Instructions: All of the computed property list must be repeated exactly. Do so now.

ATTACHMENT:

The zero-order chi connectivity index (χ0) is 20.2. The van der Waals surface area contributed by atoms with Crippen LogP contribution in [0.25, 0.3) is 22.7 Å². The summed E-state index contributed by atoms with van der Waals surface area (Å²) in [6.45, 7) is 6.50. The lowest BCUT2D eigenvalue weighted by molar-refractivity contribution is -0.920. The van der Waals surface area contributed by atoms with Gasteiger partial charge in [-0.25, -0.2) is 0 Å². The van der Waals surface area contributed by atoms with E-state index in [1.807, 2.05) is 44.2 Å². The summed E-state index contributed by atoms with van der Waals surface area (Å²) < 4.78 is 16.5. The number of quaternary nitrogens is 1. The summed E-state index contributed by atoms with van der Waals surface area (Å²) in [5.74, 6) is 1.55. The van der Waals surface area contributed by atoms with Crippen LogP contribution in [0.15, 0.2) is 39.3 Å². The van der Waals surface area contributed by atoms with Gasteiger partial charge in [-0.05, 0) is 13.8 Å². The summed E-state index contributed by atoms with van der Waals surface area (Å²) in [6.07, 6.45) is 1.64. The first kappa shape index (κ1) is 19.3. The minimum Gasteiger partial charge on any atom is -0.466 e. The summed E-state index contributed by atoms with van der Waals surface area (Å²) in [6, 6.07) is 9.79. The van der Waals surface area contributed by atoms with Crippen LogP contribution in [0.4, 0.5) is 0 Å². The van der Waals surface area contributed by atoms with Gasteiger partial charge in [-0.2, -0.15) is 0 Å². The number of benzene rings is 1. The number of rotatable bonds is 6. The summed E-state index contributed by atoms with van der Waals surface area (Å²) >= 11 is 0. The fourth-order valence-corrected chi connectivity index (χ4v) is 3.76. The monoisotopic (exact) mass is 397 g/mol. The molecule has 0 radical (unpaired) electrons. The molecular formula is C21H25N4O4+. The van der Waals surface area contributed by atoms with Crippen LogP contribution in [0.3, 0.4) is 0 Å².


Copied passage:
The zero-order chi connectivity index (χ0) is 20.2. The van der Waals surface area contributed by atoms with Crippen LogP contribution in [0.25, 0.3) is 22.7 Å². The summed E-state index contributed by atoms with van der Waals surface area (Å²) in [6.45, 7) is 6.50. The lowest BCUT2D eigenvalue weighted by molar-refractivity contribution is -0.920. The van der Waals surface area contributed by atoms with Gasteiger partial charge in [-0.25, -0.2) is 0 Å². The van der Waals surface area contributed by atoms with E-state index in [1.807, 2.05) is 44.2 Å². The summed E-state index contributed by atoms with van der Waals surface area (Å²) < 4.78 is 16.5. The number of quaternary nitrogens is 1. The summed E-state index contributed by atoms with van der Waals surface area (Å²) in [5.74, 6) is 1.55. The van der Waals surface area contributed by atoms with Crippen LogP contribution in [0.15, 0.2) is 39.3 Å². The van der Waals surface area contributed by atoms with Gasteiger partial charge in [-0.05, 0) is 13.8 Å². The summed E-state index contributed by atoms with van der Waals surface area (Å²) in [6.07, 6.45) is 1.64. The first kappa shape index (κ1) is 19.3. The minimum Gasteiger partial charge on any atom is -0.466 e. The summed E-state index contributed by atoms with van der Waals surface area (Å²) in [6, 6.07) is 9.79. The van der Waals surface area contributed by atoms with Crippen LogP contribution in [0.4, 0.5) is 0 Å². The van der Waals surface area contributed by atoms with Gasteiger partial charge in [-0.2, -0.15) is 0 Å². The number of benzene rings is 1. The number of rotatable bonds is 6. The summed E-state index contributed by atoms with van der Waals surface area (Å²) >= 11 is 0. The fourth-order valence-corrected chi connectivity index (χ4v) is 3.76. The monoisotopic (exact) mass is 397 g/mol. The molecule has 0 radical (unpaired) electrons. The molecular formula is C21H25N4O4+. The van der Waals surface area contributed by atoms with Crippen LogP contribution in [0.3, 0.4) is 0 Å².